We also saw a few younger people with polio and gave advice on the need for a pressure relieving cushion for an eleven year old boy paralysed since birth who had a pressure sore. We were told that his father is treating the sore with honey which, as some may know, has antiseptic properties and is available in the camp.

Simon with his new wheelchairWe were also able to supply a wheelchair to Simon Mogga who is the Pastor of Joy Baptist Church in Zone 5. He has had a stroke resulting in weakness down his left side and, although he can walk for short distances within his family compound, visiting his congregation is more challenging. Now he will be able to make his pastoral visits more easily with renewed self-esteem and dignity. The TTR therapist and techie were very encouraged meeting such a lovely man and wished him God’s richest blessing. We pray that he gets on well with his new wheelchair. He said that he was very happy with the support given to him by HHA and TTR.

Here he is pictured before the final wheelchair fitting.

Finally, the UK team were saddened to hear of the sudden death in hospital in Uganda of Ivan (24), the brother of Isaac (the HHA Senior Field Coordinator). The Monday morning session team were introduced to Isaac’s father and several of his brothers and Neil, one of our techies, prayed with the family. Isaac said that, ‘Their hope is firmly in the Lord and they are comforted by the assurance that Ivan is with his Lord and they will all be reunited in glory.’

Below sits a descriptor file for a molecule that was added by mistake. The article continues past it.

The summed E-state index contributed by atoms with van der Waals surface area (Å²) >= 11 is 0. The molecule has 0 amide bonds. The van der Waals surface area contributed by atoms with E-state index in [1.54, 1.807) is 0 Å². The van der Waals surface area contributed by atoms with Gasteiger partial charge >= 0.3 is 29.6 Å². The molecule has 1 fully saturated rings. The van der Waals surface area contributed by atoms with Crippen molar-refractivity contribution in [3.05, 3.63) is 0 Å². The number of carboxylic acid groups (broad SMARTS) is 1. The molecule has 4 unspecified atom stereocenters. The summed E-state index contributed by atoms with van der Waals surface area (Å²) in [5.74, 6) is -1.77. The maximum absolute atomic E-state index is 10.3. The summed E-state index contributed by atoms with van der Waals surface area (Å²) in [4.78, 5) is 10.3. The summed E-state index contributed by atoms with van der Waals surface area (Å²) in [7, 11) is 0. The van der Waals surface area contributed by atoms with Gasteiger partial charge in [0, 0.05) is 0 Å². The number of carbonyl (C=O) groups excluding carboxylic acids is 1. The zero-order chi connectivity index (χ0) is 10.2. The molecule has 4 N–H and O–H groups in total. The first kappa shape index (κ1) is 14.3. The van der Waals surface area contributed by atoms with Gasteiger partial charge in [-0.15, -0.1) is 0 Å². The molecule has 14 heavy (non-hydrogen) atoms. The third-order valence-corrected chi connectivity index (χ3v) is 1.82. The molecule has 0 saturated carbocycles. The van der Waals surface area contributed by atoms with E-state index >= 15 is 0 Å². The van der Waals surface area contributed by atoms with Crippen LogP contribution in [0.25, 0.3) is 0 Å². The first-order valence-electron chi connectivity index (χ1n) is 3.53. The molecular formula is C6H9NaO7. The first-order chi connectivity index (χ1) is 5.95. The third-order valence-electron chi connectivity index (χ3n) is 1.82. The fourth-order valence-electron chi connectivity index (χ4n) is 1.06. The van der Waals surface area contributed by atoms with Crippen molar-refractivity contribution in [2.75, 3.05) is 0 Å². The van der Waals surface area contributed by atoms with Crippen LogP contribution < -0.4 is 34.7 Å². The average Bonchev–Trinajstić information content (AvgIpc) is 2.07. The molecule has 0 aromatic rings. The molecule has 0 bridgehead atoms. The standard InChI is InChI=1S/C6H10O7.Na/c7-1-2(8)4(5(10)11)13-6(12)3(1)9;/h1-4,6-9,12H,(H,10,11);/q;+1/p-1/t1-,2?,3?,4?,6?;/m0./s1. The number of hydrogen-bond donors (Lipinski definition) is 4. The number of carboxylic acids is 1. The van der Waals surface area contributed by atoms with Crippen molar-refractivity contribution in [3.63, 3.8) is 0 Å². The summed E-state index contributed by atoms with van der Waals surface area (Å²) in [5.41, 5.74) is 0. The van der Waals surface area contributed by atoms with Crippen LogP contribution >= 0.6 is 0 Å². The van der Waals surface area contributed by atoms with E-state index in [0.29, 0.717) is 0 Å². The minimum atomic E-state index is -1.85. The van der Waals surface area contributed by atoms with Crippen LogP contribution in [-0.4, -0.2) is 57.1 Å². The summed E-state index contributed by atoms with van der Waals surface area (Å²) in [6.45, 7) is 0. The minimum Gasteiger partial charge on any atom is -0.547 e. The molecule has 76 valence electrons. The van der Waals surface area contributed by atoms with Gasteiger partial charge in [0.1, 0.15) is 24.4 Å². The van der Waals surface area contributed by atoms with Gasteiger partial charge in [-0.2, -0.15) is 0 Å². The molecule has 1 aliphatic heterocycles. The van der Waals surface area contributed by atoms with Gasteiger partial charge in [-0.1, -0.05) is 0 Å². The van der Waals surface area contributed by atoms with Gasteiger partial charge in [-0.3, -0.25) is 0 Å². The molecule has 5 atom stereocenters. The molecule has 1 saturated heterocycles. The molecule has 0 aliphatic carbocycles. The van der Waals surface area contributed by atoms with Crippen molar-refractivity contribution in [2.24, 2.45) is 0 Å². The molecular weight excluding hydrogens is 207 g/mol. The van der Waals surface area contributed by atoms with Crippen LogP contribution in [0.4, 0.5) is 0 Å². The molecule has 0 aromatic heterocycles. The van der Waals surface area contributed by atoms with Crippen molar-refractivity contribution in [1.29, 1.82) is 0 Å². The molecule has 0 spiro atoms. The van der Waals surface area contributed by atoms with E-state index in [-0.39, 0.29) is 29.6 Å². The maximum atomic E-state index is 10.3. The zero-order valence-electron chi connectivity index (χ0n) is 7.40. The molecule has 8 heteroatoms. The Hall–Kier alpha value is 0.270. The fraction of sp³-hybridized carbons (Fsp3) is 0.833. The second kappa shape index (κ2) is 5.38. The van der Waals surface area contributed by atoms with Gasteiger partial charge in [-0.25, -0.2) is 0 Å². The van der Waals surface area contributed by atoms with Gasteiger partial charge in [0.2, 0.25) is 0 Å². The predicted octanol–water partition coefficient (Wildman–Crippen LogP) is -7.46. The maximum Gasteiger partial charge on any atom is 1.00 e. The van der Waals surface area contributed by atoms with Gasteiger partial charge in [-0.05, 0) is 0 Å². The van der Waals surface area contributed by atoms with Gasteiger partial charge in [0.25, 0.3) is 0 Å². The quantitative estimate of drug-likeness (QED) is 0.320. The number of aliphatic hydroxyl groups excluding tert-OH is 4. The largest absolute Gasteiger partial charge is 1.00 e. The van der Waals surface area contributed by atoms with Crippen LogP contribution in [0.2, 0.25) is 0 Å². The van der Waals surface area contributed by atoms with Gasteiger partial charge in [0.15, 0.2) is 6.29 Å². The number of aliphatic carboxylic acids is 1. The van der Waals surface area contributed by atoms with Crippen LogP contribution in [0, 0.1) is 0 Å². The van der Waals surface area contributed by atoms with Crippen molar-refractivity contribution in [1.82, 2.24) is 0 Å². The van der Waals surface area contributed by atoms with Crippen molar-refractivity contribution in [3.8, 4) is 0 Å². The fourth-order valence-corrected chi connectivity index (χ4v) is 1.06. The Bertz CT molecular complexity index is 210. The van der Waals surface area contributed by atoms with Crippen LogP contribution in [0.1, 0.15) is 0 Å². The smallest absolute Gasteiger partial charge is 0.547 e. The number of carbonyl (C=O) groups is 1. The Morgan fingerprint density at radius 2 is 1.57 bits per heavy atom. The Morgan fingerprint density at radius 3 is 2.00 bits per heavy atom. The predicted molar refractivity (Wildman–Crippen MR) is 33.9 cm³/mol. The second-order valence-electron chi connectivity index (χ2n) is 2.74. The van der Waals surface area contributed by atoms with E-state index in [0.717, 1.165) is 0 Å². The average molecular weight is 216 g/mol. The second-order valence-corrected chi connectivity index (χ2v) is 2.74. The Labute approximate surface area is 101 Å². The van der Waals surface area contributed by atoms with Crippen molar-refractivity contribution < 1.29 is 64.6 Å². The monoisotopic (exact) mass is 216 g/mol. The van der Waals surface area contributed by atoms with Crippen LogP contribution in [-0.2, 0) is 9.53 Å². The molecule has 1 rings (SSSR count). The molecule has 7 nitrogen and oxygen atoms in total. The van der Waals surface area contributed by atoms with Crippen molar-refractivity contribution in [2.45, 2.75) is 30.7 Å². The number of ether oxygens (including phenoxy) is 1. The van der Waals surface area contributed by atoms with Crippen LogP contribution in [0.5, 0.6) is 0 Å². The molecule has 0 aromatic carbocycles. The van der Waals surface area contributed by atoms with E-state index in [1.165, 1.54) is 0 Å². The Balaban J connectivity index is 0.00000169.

Our condolences go to Isaac and his family.

Be a Roofbreaker in your Church or Ministry

Be a Roofbreaker in your Church or Ministry

Do you want to make sure disabled people can come to know Jesus?

Could you be a ‘Roofbreaker’ with the charity Through the Roof?

What is a Roofbreaker?

  • The name comes from the account in Luke’s Gospel Chapter 5 where the four friends bring the paralysed man to Jesus, breaking through the roof.
  • They wanted to remove the barriers preventing their disabled friend from coming to Jesus: and as a Roofbreaker, you can do that too.
  • You don’t need to be an expert in disability. You just need to be available to connect with disabled people, enabling full belonging in your church community.
  • Roofbreakers celebrate and encourage the involvement of disabled people in the life of the church. Just like in the Luke 5 story, when the disabled man met Jesus, everyone benefitted and God was glorified.

What will I do?

  • The main job is to listen to the challenges disabled people tell you they face.
  • The next step is to work with disabled people to find ways around any barriers to church or Christian life.
  • Support and free resources are available from Through the Roof.
  • You can also connect with other Roofbreakers to share information and encourage each other.

Our Roofbreaker project aims to break down the barriers faced by disabled people in Christian life. Follow this link to find out how you can get involved.